I don’t know if I think about it just like that, Dan.

Oh, actually, I hope not.

Maybe I have a little bit of success empathy or survivor’s empathy. I feel like people help me do better. I want to help people do better, and it doesn’t feel like an overwhelming burden most days. It feels like a reasonable part of living a full artistic life is that, if you’re a professor, your students are going to call and ask you for recommendations. It’s part of the thing. If you’re with a gallery, at some point, the gallery’s going to ask you to donate things to an auction. It’s part of the thing. So, maybe it’s just like an extension. Being generous through rebuild or finding ways to support other artists. Maybe that’s just like an extension of the practice. There may come a time when I want my practice to be more heavily laden on the side of making art than giving service, but those things haven’t felt like I would only want to give service, or I would only want to make art.

I like the balance. I mean, as I get a little achy, I think, okay, there’s only so much I can do in a day, and maybe it’s a little bit less than I could do when I was 30. But I feel like the ground that we’ve laid, it’s ground that I’m very proud of. And I feel like we’ve been able to lay a foundation, not when I was 80, but when I was 25, and that I don’t want to be on my deathbed and saying I wish I had done more for other artists. So, I just got started earlier because I saw great artists like Warhol and Joan Mitchell and Rauschenberg. I’m even thinking about artists who are still living who do great things that may not want to be named or to see what’s happening as a result of the Gordon Parks Foundation. And even to think about the legacies of John and Eunice Johnson, I think, wow, what if I started giving now?

What if I started giving when I didn’t have anything to give? What if it was just like a spirit of openness and generosity, and I just live with that openness and generosity all my life? I don’t have a goal of, I want to be able to contribute $26 million, $50 billion. It’s like I want to live a life that’s full, and if I can help bring other artists along or show them an example or let them steal ideas from me or give them ideas that’s for their work and it’s not for me, that those things really, they feel like a pleasure.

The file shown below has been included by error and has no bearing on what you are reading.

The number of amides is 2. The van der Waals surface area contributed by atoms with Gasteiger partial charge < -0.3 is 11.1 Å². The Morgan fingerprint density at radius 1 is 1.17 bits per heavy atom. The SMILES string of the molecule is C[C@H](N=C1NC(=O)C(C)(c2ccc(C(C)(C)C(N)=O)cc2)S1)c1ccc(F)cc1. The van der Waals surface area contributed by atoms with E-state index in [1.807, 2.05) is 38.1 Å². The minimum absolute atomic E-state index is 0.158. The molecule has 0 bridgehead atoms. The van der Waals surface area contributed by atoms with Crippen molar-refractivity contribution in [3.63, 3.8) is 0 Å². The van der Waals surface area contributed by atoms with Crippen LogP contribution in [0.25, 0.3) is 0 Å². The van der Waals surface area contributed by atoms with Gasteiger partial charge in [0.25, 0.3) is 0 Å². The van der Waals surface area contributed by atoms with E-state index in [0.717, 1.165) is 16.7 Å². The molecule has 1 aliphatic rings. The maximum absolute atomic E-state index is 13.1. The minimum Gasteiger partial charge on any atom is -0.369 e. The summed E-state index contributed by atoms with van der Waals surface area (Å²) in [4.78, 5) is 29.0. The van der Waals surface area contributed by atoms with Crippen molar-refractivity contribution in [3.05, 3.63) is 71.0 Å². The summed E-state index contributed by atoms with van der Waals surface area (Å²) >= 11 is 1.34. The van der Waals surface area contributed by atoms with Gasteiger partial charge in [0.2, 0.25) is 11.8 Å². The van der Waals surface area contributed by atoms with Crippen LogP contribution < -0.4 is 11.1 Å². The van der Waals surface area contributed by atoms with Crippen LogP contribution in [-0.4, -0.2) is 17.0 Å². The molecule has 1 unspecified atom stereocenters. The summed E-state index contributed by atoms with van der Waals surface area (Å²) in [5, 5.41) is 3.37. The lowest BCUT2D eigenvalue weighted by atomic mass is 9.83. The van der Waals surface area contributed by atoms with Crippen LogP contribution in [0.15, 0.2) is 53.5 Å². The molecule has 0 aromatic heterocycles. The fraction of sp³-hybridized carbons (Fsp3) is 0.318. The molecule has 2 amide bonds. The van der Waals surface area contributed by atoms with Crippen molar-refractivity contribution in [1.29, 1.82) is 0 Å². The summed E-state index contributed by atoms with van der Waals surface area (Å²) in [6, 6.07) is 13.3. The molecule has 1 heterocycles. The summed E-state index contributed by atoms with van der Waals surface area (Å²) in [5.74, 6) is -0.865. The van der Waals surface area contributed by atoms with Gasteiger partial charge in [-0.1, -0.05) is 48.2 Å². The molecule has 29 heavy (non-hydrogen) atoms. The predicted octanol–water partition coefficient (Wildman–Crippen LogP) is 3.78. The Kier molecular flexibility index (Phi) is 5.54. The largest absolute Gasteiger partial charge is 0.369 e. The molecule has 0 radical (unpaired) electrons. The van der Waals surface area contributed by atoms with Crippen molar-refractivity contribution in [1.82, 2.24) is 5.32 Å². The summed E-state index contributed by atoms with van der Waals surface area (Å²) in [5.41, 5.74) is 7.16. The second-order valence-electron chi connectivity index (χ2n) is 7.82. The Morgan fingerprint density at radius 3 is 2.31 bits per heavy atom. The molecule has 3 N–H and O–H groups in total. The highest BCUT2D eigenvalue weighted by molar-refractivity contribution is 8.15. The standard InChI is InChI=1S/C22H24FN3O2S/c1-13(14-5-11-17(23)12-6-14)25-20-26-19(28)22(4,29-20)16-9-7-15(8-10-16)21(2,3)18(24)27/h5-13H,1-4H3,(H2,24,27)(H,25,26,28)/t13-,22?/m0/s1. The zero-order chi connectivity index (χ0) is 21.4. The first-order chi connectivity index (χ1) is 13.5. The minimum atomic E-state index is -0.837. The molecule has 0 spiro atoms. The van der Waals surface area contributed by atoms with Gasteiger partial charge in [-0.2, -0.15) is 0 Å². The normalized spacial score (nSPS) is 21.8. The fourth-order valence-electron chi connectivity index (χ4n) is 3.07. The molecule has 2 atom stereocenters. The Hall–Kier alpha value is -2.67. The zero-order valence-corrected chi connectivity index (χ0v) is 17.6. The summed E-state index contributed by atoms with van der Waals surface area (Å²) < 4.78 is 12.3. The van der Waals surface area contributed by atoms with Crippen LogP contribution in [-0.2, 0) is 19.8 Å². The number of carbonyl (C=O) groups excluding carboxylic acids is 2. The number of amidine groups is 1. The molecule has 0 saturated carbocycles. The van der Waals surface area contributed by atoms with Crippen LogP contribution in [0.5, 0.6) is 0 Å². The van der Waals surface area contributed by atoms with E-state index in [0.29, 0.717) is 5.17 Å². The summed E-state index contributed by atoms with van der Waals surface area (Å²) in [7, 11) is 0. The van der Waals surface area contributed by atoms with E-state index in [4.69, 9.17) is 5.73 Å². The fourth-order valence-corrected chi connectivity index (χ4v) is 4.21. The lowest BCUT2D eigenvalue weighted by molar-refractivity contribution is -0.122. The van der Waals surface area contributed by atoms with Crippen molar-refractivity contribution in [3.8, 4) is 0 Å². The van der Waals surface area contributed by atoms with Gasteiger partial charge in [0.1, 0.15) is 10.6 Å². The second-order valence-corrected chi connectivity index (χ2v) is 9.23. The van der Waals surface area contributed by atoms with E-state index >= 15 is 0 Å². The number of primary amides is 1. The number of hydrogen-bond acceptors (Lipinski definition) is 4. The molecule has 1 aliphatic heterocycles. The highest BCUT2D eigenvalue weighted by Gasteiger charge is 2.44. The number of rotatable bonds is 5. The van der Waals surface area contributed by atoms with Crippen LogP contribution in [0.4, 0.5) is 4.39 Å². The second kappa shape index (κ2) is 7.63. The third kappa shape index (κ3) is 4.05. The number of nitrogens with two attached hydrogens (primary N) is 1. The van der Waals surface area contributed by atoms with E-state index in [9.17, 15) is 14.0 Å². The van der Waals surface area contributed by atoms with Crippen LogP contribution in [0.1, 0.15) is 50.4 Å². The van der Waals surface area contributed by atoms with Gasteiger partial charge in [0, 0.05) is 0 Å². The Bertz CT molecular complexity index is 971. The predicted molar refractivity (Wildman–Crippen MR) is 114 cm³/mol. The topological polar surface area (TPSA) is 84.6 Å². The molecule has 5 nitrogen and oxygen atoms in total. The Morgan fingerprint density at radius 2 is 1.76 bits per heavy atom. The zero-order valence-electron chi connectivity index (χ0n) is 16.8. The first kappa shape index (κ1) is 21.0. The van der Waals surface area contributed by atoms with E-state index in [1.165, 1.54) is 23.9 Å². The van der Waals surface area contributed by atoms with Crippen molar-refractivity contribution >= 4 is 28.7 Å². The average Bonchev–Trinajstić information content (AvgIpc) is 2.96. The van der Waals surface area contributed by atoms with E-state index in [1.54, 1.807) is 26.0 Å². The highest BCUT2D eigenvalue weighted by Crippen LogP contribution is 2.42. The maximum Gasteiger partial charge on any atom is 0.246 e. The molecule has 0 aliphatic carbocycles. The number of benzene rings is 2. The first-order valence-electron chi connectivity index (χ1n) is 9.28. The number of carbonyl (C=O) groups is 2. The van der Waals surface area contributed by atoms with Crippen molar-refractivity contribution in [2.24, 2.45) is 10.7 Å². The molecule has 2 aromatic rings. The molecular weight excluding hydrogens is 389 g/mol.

And how is your team set up today? Because you’re always adding these archives. I felt like you must have a team of people scouring the country looking for these kinds of things.

Yeah. It’s interesting. On payroll, there’s probably 13 full-time people, so that’s a small team. We’re down from like 65 people when I was managing a university crew and a real estate team and my studio. And I think between the 13 of us, I feel like we get a lot done. And then we have a lot of friends and allies who help us with the heavy lifting. In the business world, you guys would call that outsourcing or something, but it just got to a point where the project was so big that we thought, let’s just have our core team and then let’s get as much help from the outside as we can. And that’s worked out pretty well.

And what’s next for you? I heard that you’re going back to Japan with a project, and how’s that going?

Yeah. This town that I studied in, which is called Tokoname, it’s in central Japan. This town, there was a sewer pipe manufacturing company that went out of business. The family was called [foreign language 00:53:06]. And I’m going back there to reactivate that ceramic pipe factory into a ceramics manufacturing company for tableware, small design things. And I think I’m going to build my brand Dorchester Industries. I’m going to build this little brand that’s like the handmade wares that lives adjacent to my studio practice.

Oh, wow. That’s amazing. And I also hear that you’re working on a former school in Chicago to become an arts incubator that’s I think 40,000 square feet or something quite large.

Yep. It’s called the St. Lawrence Arts Incubator. And our hope is that the lessons that I’ve learned bumping my head for the last 30 years, I can share some of those lessons with younger artists who seem already out the gate way more sophisticated than I’ll ever be. And so, I’m going to just give what I can and hope that it helps. But we’ll at least have a space in Chicago where artists can work. Many of them will be able to work at no cost, and we hope to amplify the careers of artists and designers.

And if you had to describe your aspirations as an artist in three words, I’m wondering what those three words would be.

Do it well.

Thank you to the Theaster Gates, and to Melissa Ulster and Andrey Furmanovich for making this episode happen. The editor of The Grand Tourist is Stan Hall. To keep this going, don’t forget to visit our new website and sign up for our newsletter, The Grand Tourist Curator, at And follow me on Instagram @danrubinstein. And don’t forget to follow The Grand Tourist on Apple Podcasts, Spotify, or wherever you like to listen and leave us a rating or comment. Every little bit helps. Til next time!